Earlier this week, I wrote about my lengthy vegan adventure and the local Vegan Potluck. I think I’d been a vegan for around a week when I attended.
What I remember was the food was really good, that I ate like a pig and the crowd was more diverse than I expected.
I think I expected everyone to be a yoga instructor or something.
Anyway, the Vegan Potluck is Sunday night from 6 to 7:30 p.m. at the Unitarian Universalist Congregation, 520 Kanawha Blvd. W.
Meanwhile, here’s my One Month piece on the potluck.
Editor’s note: Reporter Bill Lynch started the new year on a bold mission: to immerse himself in a different facet of life for a full month — every month — for all of 2016, and write about it along the way. The idea is to take something he knows precious little about, so he started with healthy food and opted to go vegan for January. This is the third weekly installment on how a meat-and-cheese kind of guy goes a month with out a burger.
For the last three years, on the first Sunday of the month, the Unitarian Universalist Congregation in Charleston has held a vegan potluck.
Right after I announced I was planning on spending the month of January as a vegan, I got an invitation to come out.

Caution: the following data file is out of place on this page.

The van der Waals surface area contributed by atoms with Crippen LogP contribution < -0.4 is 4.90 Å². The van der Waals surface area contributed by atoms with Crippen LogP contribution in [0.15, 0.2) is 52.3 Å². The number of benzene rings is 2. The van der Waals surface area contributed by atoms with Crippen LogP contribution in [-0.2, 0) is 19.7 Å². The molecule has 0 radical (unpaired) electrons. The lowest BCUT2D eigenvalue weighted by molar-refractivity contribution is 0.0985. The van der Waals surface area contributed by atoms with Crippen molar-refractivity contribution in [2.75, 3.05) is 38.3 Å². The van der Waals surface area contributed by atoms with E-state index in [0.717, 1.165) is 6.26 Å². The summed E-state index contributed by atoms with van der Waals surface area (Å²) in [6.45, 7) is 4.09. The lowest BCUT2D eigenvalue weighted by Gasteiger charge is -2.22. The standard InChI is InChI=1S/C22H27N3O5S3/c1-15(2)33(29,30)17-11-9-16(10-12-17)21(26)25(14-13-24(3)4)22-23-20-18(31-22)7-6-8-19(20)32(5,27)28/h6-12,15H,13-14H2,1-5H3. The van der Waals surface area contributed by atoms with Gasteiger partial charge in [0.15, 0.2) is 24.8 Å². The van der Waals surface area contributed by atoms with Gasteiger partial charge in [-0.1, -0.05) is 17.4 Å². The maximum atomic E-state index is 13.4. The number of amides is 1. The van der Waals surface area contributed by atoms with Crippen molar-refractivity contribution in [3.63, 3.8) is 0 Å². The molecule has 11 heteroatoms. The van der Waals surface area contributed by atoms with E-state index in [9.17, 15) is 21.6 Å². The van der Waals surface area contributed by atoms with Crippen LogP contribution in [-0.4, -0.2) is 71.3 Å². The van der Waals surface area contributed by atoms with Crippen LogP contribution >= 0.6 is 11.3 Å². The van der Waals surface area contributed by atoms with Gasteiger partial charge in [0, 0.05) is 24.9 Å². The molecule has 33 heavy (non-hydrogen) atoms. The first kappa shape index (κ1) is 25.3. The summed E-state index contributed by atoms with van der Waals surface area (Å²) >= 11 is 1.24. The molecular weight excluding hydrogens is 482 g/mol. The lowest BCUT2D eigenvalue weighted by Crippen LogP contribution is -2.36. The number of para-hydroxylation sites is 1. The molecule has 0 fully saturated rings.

I’ve never been one to turn down free food. So, on a cold Sunday night, I drove to the church on Kanawha Boulevard ready to try just about anything.
In the beginning, the greatest thing I worried about was getting bored. How many beans could I eat? How much tofu?
Generally speaking, I tend to fall into ruts and will make the same three or four dishes over and over with rotating meats being the central part of my meal.
At a glance, the vegan potluck was like almost any other church potluck I’d ever been to.
Inside the meeting room, a wild and varied collection of containers covered a table. Desserts took up a disproportionate amount of space, but there was no shiny, aluminum pan of fried chicken, no plate of blue ribbon-worthy deviled eggs, and no crock pot of store-bought meatballs simmering in barbecue sauce.
Otherwise, it’s about the same.
The people who come to the potluck are not necessarily members of this church or any church, but get together as a loose community of people who’ve arrived, one way or another, at the same conclusion: they don’t have to eat animals.
Nicole Casebolt, who drives from Putnam County for the monthly dinner and said she looked forward to the potluck and being around people like her.